Mexico registered 7,667 murders during the first three months of 2018, as violence continues to spiral out of control, with one of the latest incident being a brazen attack on a tourist beach in Cancun by gunmen on water scooters.
The 7,667 murders are an increase of 20 percent on the number of murders during the first three months of 2017, when the tally reached 6,406.
The worst month was March, when 2,729 murders took place, most of them shooting deaths. January’s figure stood at 2,549 murders, with another 2,389 in February.
The bloodshed follows a proliferation of gangs involved in drug trafficking, as well as stealing fuel, kidnappings, extortion and other criminal activities.
In 2017, a total of 25,339 people were killed in Mexico, the highest number since monitoring began 10 years earlier.
In one of the latest incidents, gunmen on water scooters open fire on a beach vendor in the heart of Cancun’s tourist area, an incident which media described as “unprecedented.”
According to a police report, the afternoon shooting happened in front of a hotel in the heart of Cancun’s resort-studded strip.
The vendor ran for safety inside a restaurant and was not hurt.
Cancun police have no record of any prior attack involving personal watercraft in the city, though assailants have been known to use the vehicles in Acapulco, on the other side of the country.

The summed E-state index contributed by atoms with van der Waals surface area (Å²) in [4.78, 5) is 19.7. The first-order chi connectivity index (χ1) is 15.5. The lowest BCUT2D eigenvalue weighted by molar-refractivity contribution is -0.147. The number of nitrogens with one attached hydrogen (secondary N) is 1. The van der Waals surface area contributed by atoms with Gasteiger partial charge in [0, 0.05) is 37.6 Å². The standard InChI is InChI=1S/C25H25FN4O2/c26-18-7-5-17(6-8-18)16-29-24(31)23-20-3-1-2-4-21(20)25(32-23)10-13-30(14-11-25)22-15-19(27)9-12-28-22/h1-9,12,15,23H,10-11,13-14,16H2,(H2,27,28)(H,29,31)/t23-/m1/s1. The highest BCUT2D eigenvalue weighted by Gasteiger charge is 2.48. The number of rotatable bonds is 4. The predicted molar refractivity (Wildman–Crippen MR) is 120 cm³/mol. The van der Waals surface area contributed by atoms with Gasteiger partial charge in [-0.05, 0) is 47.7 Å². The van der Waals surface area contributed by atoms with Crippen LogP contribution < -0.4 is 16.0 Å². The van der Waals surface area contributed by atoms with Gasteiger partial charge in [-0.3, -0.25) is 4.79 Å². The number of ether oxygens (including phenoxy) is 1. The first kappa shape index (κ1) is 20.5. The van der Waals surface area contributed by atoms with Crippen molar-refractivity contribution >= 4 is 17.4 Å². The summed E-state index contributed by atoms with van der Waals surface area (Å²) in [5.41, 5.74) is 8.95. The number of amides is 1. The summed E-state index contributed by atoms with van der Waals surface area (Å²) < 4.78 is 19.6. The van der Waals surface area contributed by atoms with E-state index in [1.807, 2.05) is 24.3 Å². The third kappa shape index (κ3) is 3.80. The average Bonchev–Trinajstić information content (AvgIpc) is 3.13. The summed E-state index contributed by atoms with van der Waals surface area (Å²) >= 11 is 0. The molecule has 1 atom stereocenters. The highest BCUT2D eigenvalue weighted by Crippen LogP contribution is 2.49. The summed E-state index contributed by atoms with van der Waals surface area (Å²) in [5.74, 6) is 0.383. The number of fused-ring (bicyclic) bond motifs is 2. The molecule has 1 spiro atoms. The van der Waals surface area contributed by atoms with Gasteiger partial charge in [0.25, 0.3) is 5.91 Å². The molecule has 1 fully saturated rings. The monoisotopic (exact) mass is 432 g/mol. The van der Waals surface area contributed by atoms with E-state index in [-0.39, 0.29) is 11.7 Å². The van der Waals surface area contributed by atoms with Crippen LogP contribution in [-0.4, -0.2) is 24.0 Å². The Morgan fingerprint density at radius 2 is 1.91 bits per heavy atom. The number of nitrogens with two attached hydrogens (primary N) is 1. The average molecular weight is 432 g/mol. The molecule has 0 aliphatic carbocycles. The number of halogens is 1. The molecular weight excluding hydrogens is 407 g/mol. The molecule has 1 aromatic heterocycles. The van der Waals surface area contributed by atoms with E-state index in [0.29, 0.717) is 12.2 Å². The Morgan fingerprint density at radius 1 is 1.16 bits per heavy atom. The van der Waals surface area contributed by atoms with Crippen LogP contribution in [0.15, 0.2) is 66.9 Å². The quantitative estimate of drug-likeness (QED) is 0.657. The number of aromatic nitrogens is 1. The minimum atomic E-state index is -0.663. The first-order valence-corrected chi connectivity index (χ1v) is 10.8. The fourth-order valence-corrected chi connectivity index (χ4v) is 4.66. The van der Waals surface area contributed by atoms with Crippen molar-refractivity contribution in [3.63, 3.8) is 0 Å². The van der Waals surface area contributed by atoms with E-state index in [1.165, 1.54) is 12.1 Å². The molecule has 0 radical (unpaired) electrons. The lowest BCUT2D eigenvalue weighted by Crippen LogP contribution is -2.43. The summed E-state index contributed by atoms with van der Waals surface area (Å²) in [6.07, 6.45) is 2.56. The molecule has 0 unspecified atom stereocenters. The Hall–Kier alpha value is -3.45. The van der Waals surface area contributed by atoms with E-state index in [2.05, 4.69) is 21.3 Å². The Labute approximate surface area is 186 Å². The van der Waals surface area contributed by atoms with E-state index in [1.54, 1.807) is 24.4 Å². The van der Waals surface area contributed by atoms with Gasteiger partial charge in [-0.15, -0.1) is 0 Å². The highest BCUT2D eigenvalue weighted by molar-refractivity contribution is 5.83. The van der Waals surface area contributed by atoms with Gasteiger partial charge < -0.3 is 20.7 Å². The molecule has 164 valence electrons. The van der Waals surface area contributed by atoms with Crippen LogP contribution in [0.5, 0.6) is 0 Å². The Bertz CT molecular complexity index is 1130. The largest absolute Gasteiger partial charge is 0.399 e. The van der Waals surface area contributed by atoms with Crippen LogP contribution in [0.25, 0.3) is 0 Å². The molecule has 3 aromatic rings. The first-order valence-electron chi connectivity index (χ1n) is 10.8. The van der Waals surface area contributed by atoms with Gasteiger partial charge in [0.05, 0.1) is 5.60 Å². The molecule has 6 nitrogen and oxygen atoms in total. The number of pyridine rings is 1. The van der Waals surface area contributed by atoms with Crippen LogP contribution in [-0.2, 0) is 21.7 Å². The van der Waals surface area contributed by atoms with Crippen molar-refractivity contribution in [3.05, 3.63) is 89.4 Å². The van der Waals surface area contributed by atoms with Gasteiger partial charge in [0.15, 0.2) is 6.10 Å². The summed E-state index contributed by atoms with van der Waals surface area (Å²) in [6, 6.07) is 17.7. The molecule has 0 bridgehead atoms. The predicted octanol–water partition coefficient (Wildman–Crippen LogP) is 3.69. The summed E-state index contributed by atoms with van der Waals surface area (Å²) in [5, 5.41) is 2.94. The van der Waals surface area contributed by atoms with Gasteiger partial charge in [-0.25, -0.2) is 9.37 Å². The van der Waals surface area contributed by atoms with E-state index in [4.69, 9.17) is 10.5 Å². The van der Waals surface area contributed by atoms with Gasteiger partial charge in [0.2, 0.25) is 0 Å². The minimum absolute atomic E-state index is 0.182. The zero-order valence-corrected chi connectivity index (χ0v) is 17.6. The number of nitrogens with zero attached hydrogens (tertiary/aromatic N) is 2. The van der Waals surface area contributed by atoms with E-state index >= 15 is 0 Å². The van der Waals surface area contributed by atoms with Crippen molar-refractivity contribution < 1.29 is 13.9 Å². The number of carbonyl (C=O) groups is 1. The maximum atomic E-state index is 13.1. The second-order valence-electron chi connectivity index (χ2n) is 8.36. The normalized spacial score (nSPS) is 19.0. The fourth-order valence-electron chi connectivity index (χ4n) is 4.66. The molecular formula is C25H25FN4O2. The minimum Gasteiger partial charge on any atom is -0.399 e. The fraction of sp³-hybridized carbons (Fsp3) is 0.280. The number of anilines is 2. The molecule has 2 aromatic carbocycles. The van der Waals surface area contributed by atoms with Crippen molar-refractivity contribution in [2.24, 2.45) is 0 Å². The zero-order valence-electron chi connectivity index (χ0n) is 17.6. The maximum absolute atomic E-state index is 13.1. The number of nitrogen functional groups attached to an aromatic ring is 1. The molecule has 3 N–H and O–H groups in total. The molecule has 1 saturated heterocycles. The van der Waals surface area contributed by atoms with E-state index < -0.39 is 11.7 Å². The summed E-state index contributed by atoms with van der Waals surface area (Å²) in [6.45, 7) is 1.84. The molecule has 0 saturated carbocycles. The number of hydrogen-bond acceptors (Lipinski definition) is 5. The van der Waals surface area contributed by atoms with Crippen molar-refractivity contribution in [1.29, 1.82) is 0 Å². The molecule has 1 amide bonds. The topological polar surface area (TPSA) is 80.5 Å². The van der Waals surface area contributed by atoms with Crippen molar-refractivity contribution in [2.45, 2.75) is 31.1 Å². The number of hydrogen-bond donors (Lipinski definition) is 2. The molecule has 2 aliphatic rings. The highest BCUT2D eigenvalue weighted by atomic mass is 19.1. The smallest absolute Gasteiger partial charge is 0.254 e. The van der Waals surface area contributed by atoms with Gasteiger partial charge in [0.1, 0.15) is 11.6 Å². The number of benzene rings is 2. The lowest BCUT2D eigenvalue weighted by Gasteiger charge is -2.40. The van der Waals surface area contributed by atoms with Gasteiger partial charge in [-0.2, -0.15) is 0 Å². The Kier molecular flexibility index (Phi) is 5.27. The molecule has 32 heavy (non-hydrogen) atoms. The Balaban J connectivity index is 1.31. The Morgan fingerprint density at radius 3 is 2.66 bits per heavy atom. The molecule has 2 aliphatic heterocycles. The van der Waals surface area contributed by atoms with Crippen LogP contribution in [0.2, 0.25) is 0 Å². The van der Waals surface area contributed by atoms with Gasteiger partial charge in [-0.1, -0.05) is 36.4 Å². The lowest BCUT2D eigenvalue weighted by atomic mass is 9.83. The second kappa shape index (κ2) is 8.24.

In 2016, a gunman killed a sarong vendor on the beach there and then fled on a water scooter.
Cancun, along with Acapulco—has seen an increasing number of incidents as gangs fight for control of local drug dealing. Cancun has registered 130 murders so far this year.
Earlier this week, a man was killed on Acapulco’s Caletilla beach in a shooting that authorities attributed to a dispute over local drug sales.
Meanwhile, evidence that the Third World violence is spilling over into America along with the nonwhite invasion of that country has come with the announcement that US Border Patrol agents have seized drugs worth more than $3 million in two encounters at checkpoints near Laredo this past week.
On Wednesday, two “U.S. citizens” were arrested at a checkpoint on Interstate 35 after a bundle of cocaine was found under a seat on a Greyhound bus and another bundle of methamphetamine was found taped to a man’s back.
The agents seized a total of 2.46 pounds of meth worth $81,552 and 2.35 pounds of cocaine valued at $76,614.
The next day agents seized 91.95 pounds of liquid meth after a dog alerted them to a vehicle that was in the primary inspection lane at an I-35 checkpoint.
A search of the vehicle turned up several bottles and plastic bags containing the liquid meth, which was valued at about $2.94 million, officials said.
The driver, a Mexican national, was taken into custody.